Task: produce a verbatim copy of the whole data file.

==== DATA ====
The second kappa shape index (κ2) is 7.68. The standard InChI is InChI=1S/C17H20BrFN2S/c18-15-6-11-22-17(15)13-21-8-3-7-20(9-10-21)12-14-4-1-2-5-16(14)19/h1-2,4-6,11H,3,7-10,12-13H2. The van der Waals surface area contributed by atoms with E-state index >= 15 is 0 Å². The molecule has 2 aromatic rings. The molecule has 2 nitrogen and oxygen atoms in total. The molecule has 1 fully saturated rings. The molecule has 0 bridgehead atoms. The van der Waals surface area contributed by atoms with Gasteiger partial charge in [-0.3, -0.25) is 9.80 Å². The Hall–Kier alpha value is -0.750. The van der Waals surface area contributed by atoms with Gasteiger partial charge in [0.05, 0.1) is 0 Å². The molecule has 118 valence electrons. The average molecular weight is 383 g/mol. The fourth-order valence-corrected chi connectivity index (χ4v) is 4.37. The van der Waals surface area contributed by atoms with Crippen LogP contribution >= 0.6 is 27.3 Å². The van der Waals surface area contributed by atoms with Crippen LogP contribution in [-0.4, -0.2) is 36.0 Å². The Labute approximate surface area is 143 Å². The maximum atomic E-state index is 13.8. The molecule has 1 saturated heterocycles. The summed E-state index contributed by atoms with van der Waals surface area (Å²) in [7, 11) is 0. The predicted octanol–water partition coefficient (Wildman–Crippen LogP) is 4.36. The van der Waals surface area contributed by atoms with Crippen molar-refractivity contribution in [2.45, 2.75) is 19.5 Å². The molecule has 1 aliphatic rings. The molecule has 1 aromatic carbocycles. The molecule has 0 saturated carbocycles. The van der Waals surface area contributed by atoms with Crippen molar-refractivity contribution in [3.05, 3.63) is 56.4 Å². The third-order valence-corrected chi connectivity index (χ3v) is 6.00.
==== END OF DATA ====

The second kappa shape index (κ2) is 7.68. The standard InChI is InChI=1S/C17H20BrFN2S/c18-15-6-11-22-17(15)13-21-8-3-7-20(9-10-21)12-14-4-1-2-5-16(14)19/h1-2,4-6,11H,3,7-10,12-13H2. The van der Waals surface area contributed by atoms with E-state index >= 15 is 0 Å². The molecule has 2 aromatic rings. The molecule has 2 nitrogen and oxygen atoms in total. The molecule has 1 fully saturated rings. The molecule has 0 bridgehead atoms. The van der Waals surface area contributed by atoms with Gasteiger partial charge in [-0.3, -0.25) is 9.80 Å². The Hall–Kier alpha value is -0.750. The van der Waals surface area contributed by atoms with Gasteiger partial charge in [0.05, 0.1) is 0 Å². The molecule has 118 valence electrons. The average molecular weight is 383 g/mol. The fourth-order valence-corrected chi connectivity index (χ4v) is 4.37. The van der Waals surface area contributed by atoms with Crippen LogP contribution >= 0.6 is 27.3 Å². The van der Waals surface area contributed by atoms with Crippen LogP contribution in [-0.4, -0.2) is 36.0 Å². The Labute approximate surface area is 143 Å². The maximum atomic E-state index is 13.8. The molecule has 1 saturated heterocycles. The summed E-state index contributed by atoms with van der Waals surface area (Å²) in [7, 11) is 0. The predicted octanol–water partition coefficient (Wildman–Crippen LogP) is 4.36. The van der Waals surface area contributed by atoms with Crippen molar-refractivity contribution in [2.45, 2.75) is 19.5 Å². The molecule has 1 aliphatic rings. The molecule has 1 aromatic carbocycles. The molecule has 0 saturated carbocycles. The van der Waals surface area contributed by atoms with Crippen molar-refractivity contribution in [3.05, 3.63) is 56.4 Å². The third-order valence-corrected chi connectivity index (χ3v) is 6.00.